WorldWide Drilling Resource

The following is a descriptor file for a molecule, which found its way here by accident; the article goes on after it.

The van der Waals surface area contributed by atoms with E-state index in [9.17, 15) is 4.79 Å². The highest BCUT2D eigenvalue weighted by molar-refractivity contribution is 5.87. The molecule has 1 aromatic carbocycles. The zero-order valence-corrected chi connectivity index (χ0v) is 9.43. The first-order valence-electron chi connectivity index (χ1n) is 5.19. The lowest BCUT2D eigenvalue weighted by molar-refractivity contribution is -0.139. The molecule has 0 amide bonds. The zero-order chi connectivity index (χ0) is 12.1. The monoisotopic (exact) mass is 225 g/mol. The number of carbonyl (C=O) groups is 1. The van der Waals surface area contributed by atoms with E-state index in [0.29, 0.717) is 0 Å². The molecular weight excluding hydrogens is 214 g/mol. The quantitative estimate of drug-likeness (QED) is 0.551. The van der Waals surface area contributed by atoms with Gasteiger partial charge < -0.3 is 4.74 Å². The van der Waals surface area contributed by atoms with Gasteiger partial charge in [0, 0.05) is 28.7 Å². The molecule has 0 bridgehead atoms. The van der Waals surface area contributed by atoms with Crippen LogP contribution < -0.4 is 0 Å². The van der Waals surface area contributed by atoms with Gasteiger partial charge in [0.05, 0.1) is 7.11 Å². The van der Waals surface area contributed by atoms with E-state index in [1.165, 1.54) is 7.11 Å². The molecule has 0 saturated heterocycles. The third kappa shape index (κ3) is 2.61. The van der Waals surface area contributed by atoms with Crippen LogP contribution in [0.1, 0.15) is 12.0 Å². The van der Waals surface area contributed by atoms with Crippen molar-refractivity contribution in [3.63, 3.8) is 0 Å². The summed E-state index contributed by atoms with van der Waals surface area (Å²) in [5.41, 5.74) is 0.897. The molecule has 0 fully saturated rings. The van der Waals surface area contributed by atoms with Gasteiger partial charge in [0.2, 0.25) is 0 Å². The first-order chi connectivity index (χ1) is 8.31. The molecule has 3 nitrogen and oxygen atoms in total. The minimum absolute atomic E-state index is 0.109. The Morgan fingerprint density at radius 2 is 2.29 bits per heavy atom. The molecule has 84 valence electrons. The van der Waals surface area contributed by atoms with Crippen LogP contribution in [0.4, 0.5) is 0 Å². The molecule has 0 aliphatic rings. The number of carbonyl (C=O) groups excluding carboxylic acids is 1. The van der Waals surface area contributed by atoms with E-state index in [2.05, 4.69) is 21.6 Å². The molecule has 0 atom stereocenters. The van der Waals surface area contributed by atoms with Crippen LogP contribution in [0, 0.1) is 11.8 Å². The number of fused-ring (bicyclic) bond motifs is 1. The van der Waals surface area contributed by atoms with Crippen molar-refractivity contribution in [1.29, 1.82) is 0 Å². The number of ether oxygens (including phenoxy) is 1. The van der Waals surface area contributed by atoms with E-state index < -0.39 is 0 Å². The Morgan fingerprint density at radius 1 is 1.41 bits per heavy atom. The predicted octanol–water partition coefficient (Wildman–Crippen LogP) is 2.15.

38 DECEMBER 2020 WorldWide Drilling Resource ® Exploration Continues in Canada’s Scottie Gold Mine Adapted from Information by Scottie Resources Corp. Scottie Resources Corp. is continuing its exploration of its Scottie Gold Mine in Canada, with helicopter borne magnetic and electromagnetic surveys (EM), and two induced polarization (IP) survey grids on its Scottie Gold claims in northern British Columbia’s (BC’s) Golden Triangle. The Scottie Gold Mine is a past producing mine, which operated from 1981 through 1985. Drilling in 2019, confirmed the mine was not mined out or drilled off, and mineralization remains wide open. During the 2020 field season, Scottie completed more than 23,000 feet of diamond drilling. CEO Bradley Rourke said, “The 2020 drill results continue to intersect gold and silver mineralization. Drilling at Blueberry and the O-Zone continues to expand mineralization down dip and along strike beyond previous extents. Scottie Resources continues to aggressively explore and develop the Scottie Gold Mine Project. These geophysical surveys will enhance our technical data and understanding for future drill targeting. Drill progress has been better than expected.” The EM survey, carried out by Precision GeoSurveys Inc., will be using a Triumph AirTEM™ time-domain electromagnetic system. Historic multifrequency EM surveys indicate the mineralization is conductive due to pyrrhotite which coincides with gold mineralization at the mine, as well as other drill certified targets. The ground IP geophysical surveys, to be carried out by Scott Geophysics, a BCbased specialized IP survey contractor will be conducted over the Bend and Domino Zones. The grid on the Bend structure will be used to produce a detailed 3D inversion model of the Bend vein and target other high-grade ore shoots along the larger structure. The grid on the Domino Zone will be a wider spaced survey used to identify large-scale anomalies between the Scottie Gold Mine and the Domino Zone. The company owns a 100% interest in the high-grade, past-producing Scottie Gold Mine and Bow properties, and has the option to purchase a 100% interest in Summit Lake claims which are near the Scottie Gold Mine property. Helicopters were used to service the drill rig during the 2019 drilling campaign. Feeling Stressed? Get a Lile Dirt on Your Hands Compiled by Bonnie Love, Editor, WorldWide Drilling Resource ® Most workers on the drill site spend their time in the mud and dirt, but did you know getting your hands dirty could actually improve your mood? Scientists discovered a bacteria in dirt which actually reduces stress in humans. You heard that right. A bacteria found in dirt, called mycobacterium vaccae (M. vaccae), increases serotonin in the prefrontal cortex, which modulates anxiety. It has even been compared to Prozac without all of the side effects. The bacteria was first discovered in Uganda in the 1970s, by immunologist John Stanford after noticing people living in the area of Lake Kyoga had responded better to certain leprosy vaccines. They later realized the bacteria in the lakeshore’s soil had properties that enhanced the body’s immune response, which increased the vaccine’s effectiveness. Back in 2004, an oncologist thought this bacteria could possibly help her lung cancer patients live longer by boosting their immune system. Unfortunately it wasn’t successful in helping fight off cancer, but the doctor did notice a big improvement in her patients’ quality of life. The patients were happier and showed stronger cognitive functioning. The bacteria had reduced the stress of having cancer. Scientists then injected the bacteria into mice and put them through stress tests to see if this bacteria could reduce stress. The results showed the mice with M. vaccae in their system were, in fact, less stressed, and even acted as if they were on antidepressants. Other studies fed mice M. vaccae-laced peanut butter sandwiches and watched as they raced through a maze quicker than their counterparts. In addition to elevating their mood, the bacteria seemed to give the mice a brain boost. This study demonstrated the bacteria could be eaten, rather than injected, and still provide benefits. Chris Lowry, an associate professor at the University of Colorado Boulder, has been researching M. vaccae for nearly 20 years. He hopes to develop a bacteria-based immunization for stress, depression, and post-traumatic stress disorder (PTSD) using this friendly bacteria. Currently, he is working with Lisa Brenner, director of the Veteran Affairs Rocky Mountain Mental Illness Research Education and Clinical Center in Denver, to conduct research with Veterans suffering from PTSD and mild traumatic brain injury to see if an altered version of M. vaccae bacteria can help ease symptoms. Although a vaccine is a long way off, we all have access to nature’s antidepressant. So, get a little dirty today, you’ll probably feel better. WWDRphoto. WTR EXB